Electoral reforms

Published June 1, 2021
The writer is a political economist.
The writer is a political economist.

THE month of May found this rational, focused nation locked in technical debates on election reforms. The outcomes were oddly and unluckily iffy. The Free and Fair Election Network (Fafen) made an impassioned plea for us to debate the proportional representation (PR) system in place of the constituency-based first-past-the-post (FPTP) one.

It says PR is fairer in giving seats to parties in proportion to their national vote tallies. In FPTP, a party may win seats with less than 50 per cent of votes cast for each seat and gain overall majority with less than 50pc of national votes. The PTI-led alliance represents only 37pc of voting, 22pc of registered and 12pc of the total population. Globally too, many say PR better represents all societal sections and allows smaller parties to win. But the more critical issue is if PR gives political stability and good governance. Fafen gives no proof of that. So, let’s first review for stability. If seats were given in 2018 along national vote tallies as under PR, PTI and its allies would have won 128 seats as against their 175-plus seats via FPTP. They would’ve lacked a majority without allying with another party/parties. That would have meant even more instability, this being true for all recent polls.

There is no proof that the PR system gives good governance.

To curb such trends, states using PR require parties to get, say, at least 5pc of national votes to get seats. If we apply that rule to recent polls, the results are stunning. In 2018, only the PTI, PML-N and PPP (in 2013 the MQM too) would have won seats. Others with 30pc of the votes would have been excluded. The big three would have won more seats than their national vote tallies, thus nixing PR’s claims on fairness and giving space to small parties. Even so, none of the three may have obtained a majority without allying with an arch-rival. So PR may result in fragmentation or in avoiding that, unfairness like the FPTP. Once PR is really used, actual vote tallies may differ. But this still highlights the risks.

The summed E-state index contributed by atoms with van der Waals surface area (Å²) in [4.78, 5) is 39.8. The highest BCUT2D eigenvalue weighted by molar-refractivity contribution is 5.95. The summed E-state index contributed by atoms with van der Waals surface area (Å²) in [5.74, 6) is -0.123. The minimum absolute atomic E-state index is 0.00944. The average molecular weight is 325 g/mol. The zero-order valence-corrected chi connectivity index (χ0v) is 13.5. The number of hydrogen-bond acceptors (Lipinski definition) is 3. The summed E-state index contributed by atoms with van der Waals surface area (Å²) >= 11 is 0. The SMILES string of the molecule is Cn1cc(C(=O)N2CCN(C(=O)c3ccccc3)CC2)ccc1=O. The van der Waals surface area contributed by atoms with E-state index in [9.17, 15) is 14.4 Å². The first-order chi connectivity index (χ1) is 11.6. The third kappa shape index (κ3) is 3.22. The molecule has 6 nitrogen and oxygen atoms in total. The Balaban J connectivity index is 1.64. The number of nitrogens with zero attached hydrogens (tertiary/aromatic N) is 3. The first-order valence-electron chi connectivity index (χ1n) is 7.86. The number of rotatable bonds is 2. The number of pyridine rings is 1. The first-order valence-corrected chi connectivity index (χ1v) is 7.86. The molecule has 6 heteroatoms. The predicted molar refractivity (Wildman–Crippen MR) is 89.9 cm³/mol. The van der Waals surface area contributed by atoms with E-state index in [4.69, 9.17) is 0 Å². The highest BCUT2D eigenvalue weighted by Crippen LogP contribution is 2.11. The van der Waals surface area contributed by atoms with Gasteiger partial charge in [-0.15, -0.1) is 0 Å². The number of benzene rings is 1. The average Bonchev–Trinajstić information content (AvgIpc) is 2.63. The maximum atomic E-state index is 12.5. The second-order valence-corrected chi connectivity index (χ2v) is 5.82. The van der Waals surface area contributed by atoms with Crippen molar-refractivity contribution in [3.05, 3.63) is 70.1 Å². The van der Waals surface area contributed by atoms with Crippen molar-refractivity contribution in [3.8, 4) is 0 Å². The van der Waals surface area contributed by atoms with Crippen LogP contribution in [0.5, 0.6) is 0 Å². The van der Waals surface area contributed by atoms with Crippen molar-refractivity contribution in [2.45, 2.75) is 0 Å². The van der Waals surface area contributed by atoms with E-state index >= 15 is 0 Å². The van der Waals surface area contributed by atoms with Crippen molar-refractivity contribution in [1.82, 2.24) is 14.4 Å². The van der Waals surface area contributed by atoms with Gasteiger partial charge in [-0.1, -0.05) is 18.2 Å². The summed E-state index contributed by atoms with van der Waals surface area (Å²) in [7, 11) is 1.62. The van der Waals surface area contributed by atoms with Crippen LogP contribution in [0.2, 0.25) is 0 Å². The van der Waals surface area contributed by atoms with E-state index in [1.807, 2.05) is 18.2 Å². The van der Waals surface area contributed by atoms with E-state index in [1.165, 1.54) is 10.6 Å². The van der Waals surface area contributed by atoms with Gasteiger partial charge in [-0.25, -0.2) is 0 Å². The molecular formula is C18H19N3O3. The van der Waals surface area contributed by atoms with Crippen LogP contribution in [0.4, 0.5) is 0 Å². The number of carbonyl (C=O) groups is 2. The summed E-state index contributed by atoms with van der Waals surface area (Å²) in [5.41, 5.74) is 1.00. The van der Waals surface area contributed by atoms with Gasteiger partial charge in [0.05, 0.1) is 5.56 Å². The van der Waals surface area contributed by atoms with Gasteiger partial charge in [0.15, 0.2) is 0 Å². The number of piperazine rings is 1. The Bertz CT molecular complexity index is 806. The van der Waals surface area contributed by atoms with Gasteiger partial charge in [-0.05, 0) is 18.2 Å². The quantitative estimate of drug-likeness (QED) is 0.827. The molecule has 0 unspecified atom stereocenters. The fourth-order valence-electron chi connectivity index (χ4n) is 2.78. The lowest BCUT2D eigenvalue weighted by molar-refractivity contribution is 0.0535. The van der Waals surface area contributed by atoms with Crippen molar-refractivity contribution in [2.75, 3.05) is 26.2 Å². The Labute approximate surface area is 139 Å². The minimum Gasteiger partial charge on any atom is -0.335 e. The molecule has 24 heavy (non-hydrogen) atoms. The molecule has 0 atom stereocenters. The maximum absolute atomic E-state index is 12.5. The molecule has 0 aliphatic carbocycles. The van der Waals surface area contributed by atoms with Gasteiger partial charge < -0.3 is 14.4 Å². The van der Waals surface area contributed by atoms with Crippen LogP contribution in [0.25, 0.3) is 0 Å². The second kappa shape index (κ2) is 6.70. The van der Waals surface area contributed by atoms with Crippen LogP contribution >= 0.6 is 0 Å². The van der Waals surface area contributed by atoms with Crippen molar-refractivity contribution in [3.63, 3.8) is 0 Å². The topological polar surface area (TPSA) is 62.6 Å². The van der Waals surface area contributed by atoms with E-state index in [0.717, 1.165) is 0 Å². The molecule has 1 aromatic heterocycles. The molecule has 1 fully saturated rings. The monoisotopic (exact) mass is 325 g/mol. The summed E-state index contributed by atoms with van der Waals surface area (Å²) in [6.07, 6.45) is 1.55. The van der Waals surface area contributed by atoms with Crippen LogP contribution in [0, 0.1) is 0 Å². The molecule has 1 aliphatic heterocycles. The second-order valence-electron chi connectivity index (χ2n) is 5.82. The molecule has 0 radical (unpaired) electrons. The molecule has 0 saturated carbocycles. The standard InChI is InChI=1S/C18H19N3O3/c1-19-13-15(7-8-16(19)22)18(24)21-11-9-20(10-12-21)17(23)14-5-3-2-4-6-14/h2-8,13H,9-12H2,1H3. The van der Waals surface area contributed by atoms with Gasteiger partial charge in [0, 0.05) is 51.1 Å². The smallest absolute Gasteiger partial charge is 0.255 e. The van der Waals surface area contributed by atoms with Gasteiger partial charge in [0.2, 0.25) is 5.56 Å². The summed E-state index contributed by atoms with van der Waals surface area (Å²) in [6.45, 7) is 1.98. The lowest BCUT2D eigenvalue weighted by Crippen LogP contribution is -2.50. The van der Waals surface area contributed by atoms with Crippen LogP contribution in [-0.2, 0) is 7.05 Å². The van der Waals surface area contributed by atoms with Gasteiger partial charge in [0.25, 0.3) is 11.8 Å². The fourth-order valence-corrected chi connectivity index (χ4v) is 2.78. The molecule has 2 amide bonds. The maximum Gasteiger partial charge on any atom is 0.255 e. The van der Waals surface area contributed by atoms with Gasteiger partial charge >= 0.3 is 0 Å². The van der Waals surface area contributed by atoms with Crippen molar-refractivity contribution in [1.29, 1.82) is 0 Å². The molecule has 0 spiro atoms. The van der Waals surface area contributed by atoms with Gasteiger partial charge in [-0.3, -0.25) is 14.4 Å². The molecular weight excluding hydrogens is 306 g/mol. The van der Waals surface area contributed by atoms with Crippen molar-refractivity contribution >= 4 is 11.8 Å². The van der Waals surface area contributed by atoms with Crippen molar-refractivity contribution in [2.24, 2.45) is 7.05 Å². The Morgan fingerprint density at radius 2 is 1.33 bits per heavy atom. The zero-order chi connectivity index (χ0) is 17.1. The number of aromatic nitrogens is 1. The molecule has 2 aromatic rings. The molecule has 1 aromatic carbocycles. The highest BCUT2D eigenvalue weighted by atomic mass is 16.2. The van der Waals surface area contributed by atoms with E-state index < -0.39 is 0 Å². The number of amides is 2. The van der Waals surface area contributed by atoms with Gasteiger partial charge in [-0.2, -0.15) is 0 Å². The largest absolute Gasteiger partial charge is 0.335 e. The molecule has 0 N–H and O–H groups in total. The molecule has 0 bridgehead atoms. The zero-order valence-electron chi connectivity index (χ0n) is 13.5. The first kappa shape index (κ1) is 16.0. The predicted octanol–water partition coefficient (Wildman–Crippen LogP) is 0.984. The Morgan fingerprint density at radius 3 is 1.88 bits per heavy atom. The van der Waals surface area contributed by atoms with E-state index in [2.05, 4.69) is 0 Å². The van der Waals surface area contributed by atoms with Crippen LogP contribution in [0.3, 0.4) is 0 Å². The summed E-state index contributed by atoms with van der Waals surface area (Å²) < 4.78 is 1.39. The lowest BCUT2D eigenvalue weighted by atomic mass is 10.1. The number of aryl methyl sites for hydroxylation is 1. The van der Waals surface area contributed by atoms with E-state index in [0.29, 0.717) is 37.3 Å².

Some say PR reduces the role of electables and curbs dynastic politics. Sri Lanka uses PR and yet has one brother as president and the other as prime minister while overall politics is dynastic too. Nor is there proof that PR gave good governance. If Fafen wants a serious debate on PR, it must go beyond short press releases and produce a detailed policy paper with weighty proof to remove doubts that PR may not give fairer representation, let alone political stability or good governance. Until then, we must avoid PR given the risk of further political fragmentation and weakening of political forces and strengthening of the already overly powerful non-political forces. It also strengthens top party leaders vis-à-vis other leaders and cuts the links between MPs and constituencies.

A neater solution for FPTP unfairness due to people winning with less than 50pc of constituency-level votes is to have all voters assign second choices (ranked choice method) too. Then in case the top candidate wins less than 50pc votes, there could be an instant virtual run-off between the top two candidates (rather than expensive, time-delaying actual run-offs later) by counting the second choices of voters of other candidates. This will ensure the majority party has at least 50pc of votes cast based on ranked choices nationally.

Frustratingly, Fafen is not the only key entity pushing unproven ideas. PTI is pushing for electronic voting machines for the next polls, ignoring transition issues and the problems other states using them have had. The Pakistan Institute of Development Economics held a seminar where speakers pushed some iffy ideas like PR, term durations of three to four years and staggered national and provincial elections so we have one each year. The issue with such ideas is there is no proof globally that they give political stability or good governance.

India and Bangladesh are doing much better with an electoral system like ours and are not constantly chasing wonky political ideas. Our problems of misrule can’t be tackled via electoral tinkering but via non-controlled democracy with no role for unelected institutions. Thus, our key institutions often focus on trivial rather than priority issues.

What really are the priority issues? A look at the EU 2018 election report is helpful. It makes blunt charges of pre- and post-poll rigging against powerful unelected forces. But one rarely finds Fafen and others focusing on this pervasive and pernicious source of rigging. This problem can’t be overcome via technical electoral reforms but via political mobilisation by political parties to challenge these forces, as the PDM briefly did. With its failure, the onus is on civil society to engage jointly in social mobilisation against this problem. Failing even that lonely op-ed writers will be left to keep raising the issue by themselves.

The writer is a political economist.


Twitter: @NiazMurtaza2

Published in Dawn, June 1st, 2021



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